| BUENOS AIRES
BUENOS AIRES Feb 10 Argentina's government
plans to sign by the end of March an agreement with the auto
sector and unions to lower labor costs, improve productivity and
attract investment, an executive and a government source told
The agreement is part of center-right President Mauricio
Macri's broader labor reform effort as he tries to attract
investment and pull Latin America's No. 3 economy out of
In the auto sector, which mostly serves to export cars to
Brazil, the goal is to reduce the number of working days
employees skip. Currently employers are powerless when up to 10
percent of their staff routinely does not show up.
"We are very advanced," a source from the production
ministry told Reuters of the agreement on condition of anonymity
to discuss continuing negotiations.
Argentina hopes the sector, hit by a prolonged recession in
Brazil in recent years, can double actual production by 2023 to
1 million vehicles per year. Brazil buys about 70 percent of
"We are seeing what steps we can take to meet our goal and
improve productivity," said Daniel Afione, general manager of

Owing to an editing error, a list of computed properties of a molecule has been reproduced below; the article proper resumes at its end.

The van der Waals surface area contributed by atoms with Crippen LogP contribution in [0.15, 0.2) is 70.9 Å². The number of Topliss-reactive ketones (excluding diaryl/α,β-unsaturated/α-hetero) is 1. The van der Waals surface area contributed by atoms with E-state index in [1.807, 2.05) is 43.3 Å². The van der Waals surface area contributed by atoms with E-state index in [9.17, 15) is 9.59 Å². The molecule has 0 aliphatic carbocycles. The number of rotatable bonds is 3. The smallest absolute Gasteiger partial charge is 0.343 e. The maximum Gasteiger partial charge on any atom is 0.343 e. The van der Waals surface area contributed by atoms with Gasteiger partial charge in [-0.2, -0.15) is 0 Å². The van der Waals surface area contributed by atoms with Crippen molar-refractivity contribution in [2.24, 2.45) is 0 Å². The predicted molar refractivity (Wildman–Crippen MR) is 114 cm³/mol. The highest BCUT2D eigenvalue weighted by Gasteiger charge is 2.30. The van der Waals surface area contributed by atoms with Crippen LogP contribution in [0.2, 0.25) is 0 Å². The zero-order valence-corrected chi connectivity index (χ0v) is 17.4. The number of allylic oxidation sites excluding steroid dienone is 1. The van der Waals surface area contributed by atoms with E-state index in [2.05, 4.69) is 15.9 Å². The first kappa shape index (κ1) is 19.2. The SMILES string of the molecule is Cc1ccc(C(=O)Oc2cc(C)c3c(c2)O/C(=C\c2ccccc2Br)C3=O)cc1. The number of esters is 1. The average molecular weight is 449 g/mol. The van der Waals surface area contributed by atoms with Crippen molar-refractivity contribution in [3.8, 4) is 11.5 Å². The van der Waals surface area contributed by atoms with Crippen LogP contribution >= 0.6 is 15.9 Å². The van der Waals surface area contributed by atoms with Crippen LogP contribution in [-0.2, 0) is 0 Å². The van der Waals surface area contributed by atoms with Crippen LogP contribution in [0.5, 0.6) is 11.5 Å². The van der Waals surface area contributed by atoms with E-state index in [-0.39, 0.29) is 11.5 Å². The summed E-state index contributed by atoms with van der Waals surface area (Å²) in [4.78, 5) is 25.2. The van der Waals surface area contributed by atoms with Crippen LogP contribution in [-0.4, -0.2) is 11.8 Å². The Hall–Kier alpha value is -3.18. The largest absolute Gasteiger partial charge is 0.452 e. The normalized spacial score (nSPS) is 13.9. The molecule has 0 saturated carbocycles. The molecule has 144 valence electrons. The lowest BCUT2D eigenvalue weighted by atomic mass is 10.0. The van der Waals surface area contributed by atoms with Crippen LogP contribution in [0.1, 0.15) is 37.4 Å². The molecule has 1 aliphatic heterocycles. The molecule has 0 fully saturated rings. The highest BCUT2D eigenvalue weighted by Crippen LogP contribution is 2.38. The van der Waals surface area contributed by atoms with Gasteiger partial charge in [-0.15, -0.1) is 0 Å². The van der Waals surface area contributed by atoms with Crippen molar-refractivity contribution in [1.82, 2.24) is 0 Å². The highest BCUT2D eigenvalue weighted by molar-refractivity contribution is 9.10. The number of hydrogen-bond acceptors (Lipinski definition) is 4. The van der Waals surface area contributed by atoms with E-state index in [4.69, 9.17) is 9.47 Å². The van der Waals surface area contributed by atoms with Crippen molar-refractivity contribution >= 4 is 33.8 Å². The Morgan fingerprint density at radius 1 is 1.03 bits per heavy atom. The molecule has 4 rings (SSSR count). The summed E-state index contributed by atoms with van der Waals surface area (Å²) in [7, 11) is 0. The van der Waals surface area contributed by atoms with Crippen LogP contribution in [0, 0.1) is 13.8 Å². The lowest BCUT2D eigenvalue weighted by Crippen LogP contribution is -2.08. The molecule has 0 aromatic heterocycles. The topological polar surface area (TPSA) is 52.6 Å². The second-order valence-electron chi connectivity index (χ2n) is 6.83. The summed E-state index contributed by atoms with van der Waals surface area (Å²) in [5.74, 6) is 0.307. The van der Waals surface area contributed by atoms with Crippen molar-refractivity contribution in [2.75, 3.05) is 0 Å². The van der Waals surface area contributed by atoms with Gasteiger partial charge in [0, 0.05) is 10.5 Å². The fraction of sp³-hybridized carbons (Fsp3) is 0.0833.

corporate affairs at Toyota's Argentina unit, who participated
in the negotiations. He said he expected an agreement in
February or March.
Toyota Motor Corp, which in recent years invested
more than $800 million in a plant in Buenos Aires province, was
able to reduce absenteeism through dialogue with unions and with
an incentive system, Afione said.
The government source said the agreement would bring some $5
billion of investment to the sector in the next two years,
including investment $800 million already announced by Renault
Last year Macri's government passed a law giving fiscal
benefits to automakers that use more parts made in Argentina and
extended a bilateral trade deal with Brazil until 2020.
"You have the certainty over the relation with Brazil, you
have the law of auto parts and now the union component that was
not there last year," the source said.
The sector's main union said workers are willing to work
toward improving production as long as doing so does not violate
"Our union is committed to the premise of working to achieve
common goals," Ricardo Pignanelli, secretary general of the
SMATA union, said in an email to Reuters.
(Writing by Caroline Stauffer; Editing by Bill Trott)